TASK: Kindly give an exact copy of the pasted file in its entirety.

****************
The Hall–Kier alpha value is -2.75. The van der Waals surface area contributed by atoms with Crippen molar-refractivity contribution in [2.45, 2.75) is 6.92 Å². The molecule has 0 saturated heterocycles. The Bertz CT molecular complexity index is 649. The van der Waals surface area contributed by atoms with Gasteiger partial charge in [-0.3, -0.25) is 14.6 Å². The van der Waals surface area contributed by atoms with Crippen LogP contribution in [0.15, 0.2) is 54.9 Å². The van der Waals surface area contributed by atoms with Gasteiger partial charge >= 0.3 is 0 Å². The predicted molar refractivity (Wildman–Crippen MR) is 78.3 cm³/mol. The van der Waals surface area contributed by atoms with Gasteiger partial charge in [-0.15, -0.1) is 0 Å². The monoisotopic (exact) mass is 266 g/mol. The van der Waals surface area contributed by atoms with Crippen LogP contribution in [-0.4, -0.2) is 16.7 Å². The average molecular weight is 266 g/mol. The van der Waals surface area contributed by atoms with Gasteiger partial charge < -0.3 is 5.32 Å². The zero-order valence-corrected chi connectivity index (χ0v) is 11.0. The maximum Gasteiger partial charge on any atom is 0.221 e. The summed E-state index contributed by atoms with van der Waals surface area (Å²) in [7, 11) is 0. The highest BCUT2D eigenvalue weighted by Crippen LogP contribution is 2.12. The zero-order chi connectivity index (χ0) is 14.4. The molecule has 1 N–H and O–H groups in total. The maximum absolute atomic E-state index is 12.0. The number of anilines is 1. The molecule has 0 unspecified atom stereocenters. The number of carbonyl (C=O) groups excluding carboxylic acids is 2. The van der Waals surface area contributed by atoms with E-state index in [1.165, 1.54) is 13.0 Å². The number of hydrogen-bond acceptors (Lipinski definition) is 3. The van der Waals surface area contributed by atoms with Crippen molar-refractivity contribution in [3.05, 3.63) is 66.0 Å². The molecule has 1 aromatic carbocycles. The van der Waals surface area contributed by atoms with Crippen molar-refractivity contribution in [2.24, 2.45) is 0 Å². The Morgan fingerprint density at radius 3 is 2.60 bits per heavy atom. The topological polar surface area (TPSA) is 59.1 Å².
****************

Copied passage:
The Hall–Kier alpha value is -2.75. The van der Waals surface area contributed by atoms with Crippen molar-refractivity contribution in [2.45, 2.75) is 6.92 Å². The molecule has 0 saturated heterocycles. The Bertz CT molecular complexity index is 649. The van der Waals surface area contributed by atoms with Gasteiger partial charge in [-0.3, -0.25) is 14.6 Å². The van der Waals surface area contributed by atoms with Crippen LogP contribution in [0.15, 0.2) is 54.9 Å². The van der Waals surface area contributed by atoms with Gasteiger partial charge >= 0.3 is 0 Å². The predicted molar refractivity (Wildman–Crippen MR) is 78.3 cm³/mol. The van der Waals surface area contributed by atoms with Gasteiger partial charge in [-0.15, -0.1) is 0 Å². The monoisotopic (exact) mass is 266 g/mol. The van der Waals surface area contributed by atoms with Crippen LogP contribution in [-0.4, -0.2) is 16.7 Å². The average molecular weight is 266 g/mol. The van der Waals surface area contributed by atoms with Gasteiger partial charge < -0.3 is 5.32 Å². The zero-order valence-corrected chi connectivity index (χ0v) is 11.0. The maximum Gasteiger partial charge on any atom is 0.221 e. The summed E-state index contributed by atoms with van der Waals surface area (Å²) in [7, 11) is 0. The highest BCUT2D eigenvalue weighted by Crippen LogP contribution is 2.12. The zero-order chi connectivity index (χ0) is 14.4. The molecule has 1 N–H and O–H groups in total. The maximum absolute atomic E-state index is 12.0. The number of anilines is 1. The molecule has 0 unspecified atom stereocenters. The number of carbonyl (C=O) groups excluding carboxylic acids is 2. The van der Waals surface area contributed by atoms with E-state index in [1.165, 1.54) is 13.0 Å². The number of hydrogen-bond acceptors (Lipinski definition) is 3. The van der Waals surface area contributed by atoms with Crippen molar-refractivity contribution in [3.05, 3.63) is 66.0 Å². The molecule has 1 aromatic carbocycles. The van der Waals surface area contributed by atoms with Crippen molar-refractivity contribution in [2.24, 2.45) is 0 Å². The Morgan fingerprint density at radius 3 is 2.60 bits per heavy atom. The topological polar surface area (TPSA) is 59.1 Å².